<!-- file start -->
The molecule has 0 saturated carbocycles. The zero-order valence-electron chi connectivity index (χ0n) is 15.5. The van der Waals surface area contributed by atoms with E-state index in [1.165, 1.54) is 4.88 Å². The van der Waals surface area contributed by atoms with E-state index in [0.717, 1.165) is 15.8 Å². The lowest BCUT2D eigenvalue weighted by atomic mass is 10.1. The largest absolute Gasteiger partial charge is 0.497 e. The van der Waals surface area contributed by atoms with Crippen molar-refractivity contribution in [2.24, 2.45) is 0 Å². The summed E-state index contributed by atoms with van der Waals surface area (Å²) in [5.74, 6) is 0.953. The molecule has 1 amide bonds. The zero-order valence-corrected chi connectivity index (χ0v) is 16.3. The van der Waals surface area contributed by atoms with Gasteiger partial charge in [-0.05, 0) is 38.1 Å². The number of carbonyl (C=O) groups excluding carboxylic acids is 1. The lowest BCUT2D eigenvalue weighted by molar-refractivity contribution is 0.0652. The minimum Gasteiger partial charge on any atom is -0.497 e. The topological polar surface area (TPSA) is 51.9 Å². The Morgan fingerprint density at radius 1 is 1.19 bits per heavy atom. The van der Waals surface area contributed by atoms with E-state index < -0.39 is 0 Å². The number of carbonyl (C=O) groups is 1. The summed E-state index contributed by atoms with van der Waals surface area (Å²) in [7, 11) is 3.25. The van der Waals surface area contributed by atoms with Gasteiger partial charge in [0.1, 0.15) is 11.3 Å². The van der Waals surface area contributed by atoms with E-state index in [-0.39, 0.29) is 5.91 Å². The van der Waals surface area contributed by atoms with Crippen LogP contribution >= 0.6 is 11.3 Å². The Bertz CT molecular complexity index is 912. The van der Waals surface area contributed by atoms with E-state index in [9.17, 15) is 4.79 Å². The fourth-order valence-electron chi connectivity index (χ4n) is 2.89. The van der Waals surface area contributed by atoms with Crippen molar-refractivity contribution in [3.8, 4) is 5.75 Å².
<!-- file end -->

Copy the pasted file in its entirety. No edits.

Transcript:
The molecule has 0 saturated carbocycles. The zero-order valence-electron chi connectivity index (χ0n) is 15.5. The van der Waals surface area contributed by atoms with E-state index in [1.165, 1.54) is 4.88 Å². The van der Waals surface area contributed by atoms with E-state index in [0.717, 1.165) is 15.8 Å². The lowest BCUT2D eigenvalue weighted by atomic mass is 10.1. The largest absolute Gasteiger partial charge is 0.497 e. The van der Waals surface area contributed by atoms with Crippen molar-refractivity contribution in [2.24, 2.45) is 0 Å². The summed E-state index contributed by atoms with van der Waals surface area (Å²) in [5.74, 6) is 0.953. The molecule has 1 amide bonds. The zero-order valence-corrected chi connectivity index (χ0v) is 16.3. The van der Waals surface area contributed by atoms with Gasteiger partial charge in [-0.05, 0) is 38.1 Å². The number of carbonyl (C=O) groups excluding carboxylic acids is 1. The lowest BCUT2D eigenvalue weighted by molar-refractivity contribution is 0.0652. The minimum Gasteiger partial charge on any atom is -0.497 e. The topological polar surface area (TPSA) is 51.9 Å². The Morgan fingerprint density at radius 1 is 1.19 bits per heavy atom. The van der Waals surface area contributed by atoms with E-state index < -0.39 is 0 Å². The number of carbonyl (C=O) groups is 1. The summed E-state index contributed by atoms with van der Waals surface area (Å²) in [7, 11) is 3.25. The van der Waals surface area contributed by atoms with Gasteiger partial charge in [0.1, 0.15) is 11.3 Å². The van der Waals surface area contributed by atoms with E-state index in [-0.39, 0.29) is 5.91 Å². The van der Waals surface area contributed by atoms with Crippen LogP contribution >= 0.6 is 11.3 Å². The Bertz CT molecular complexity index is 912. The van der Waals surface area contributed by atoms with E-state index in [9.17, 15) is 4.79 Å². The fourth-order valence-electron chi connectivity index (χ4n) is 2.89. The van der Waals surface area contributed by atoms with Crippen molar-refractivity contribution in [3.8, 4) is 5.75 Å².